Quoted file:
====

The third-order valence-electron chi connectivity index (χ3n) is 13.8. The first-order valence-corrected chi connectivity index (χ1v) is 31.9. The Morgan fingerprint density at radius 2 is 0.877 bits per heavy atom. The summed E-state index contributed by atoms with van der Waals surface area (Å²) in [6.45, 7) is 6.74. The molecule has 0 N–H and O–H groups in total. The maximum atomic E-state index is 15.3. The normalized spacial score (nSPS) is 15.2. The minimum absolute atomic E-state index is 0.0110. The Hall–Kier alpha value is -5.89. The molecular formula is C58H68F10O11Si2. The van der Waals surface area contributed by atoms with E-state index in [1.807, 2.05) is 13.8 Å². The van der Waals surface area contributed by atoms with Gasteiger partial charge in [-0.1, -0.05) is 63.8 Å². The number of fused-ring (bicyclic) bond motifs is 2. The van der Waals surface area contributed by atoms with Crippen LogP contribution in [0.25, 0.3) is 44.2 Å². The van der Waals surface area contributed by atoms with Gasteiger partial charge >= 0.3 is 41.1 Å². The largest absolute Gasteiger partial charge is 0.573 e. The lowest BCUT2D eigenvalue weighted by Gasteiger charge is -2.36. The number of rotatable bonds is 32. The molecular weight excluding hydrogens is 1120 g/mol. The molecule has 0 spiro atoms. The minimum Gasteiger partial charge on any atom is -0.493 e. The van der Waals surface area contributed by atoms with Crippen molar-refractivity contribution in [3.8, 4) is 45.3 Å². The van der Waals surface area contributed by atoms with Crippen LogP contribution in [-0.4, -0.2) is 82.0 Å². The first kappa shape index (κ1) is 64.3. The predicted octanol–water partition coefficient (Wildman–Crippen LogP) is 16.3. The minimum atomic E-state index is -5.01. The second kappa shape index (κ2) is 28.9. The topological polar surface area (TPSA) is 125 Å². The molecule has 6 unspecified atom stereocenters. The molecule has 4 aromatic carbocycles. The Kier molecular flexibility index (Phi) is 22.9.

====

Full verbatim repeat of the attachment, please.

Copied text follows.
The third-order valence-electron chi connectivity index (χ3n) is 13.8. The first-order valence-corrected chi connectivity index (χ1v) is 31.9. The Morgan fingerprint density at radius 2 is 0.877 bits per heavy atom. The summed E-state index contributed by atoms with van der Waals surface area (Å²) in [6.45, 7) is 6.74. The molecule has 0 N–H and O–H groups in total. The maximum atomic E-state index is 15.3. The normalized spacial score (nSPS) is 15.2. The minimum absolute atomic E-state index is 0.0110. The Hall–Kier alpha value is -5.89. The molecular formula is C58H68F10O11Si2. The van der Waals surface area contributed by atoms with E-state index in [1.807, 2.05) is 13.8 Å². The van der Waals surface area contributed by atoms with Gasteiger partial charge in [-0.1, -0.05) is 63.8 Å². The number of fused-ring (bicyclic) bond motifs is 2. The van der Waals surface area contributed by atoms with Crippen LogP contribution in [0.25, 0.3) is 44.2 Å². The van der Waals surface area contributed by atoms with Gasteiger partial charge >= 0.3 is 41.1 Å². The largest absolute Gasteiger partial charge is 0.573 e. The lowest BCUT2D eigenvalue weighted by Gasteiger charge is -2.36. The number of rotatable bonds is 32. The molecular weight excluding hydrogens is 1120 g/mol. The molecule has 0 spiro atoms. The minimum Gasteiger partial charge on any atom is -0.493 e. The van der Waals surface area contributed by atoms with Crippen molar-refractivity contribution in [3.8, 4) is 45.3 Å². The van der Waals surface area contributed by atoms with Crippen LogP contribution in [-0.4, -0.2) is 82.0 Å². The first kappa shape index (κ1) is 64.3. The predicted octanol–water partition coefficient (Wildman–Crippen LogP) is 16.3. The minimum atomic E-state index is -5.01. The second kappa shape index (κ2) is 28.9. The topological polar surface area (TPSA) is 125 Å². The molecule has 6 unspecified atom stereocenters. The molecule has 4 aromatic carbocycles. The Kier molecular flexibility index (Phi) is 22.9.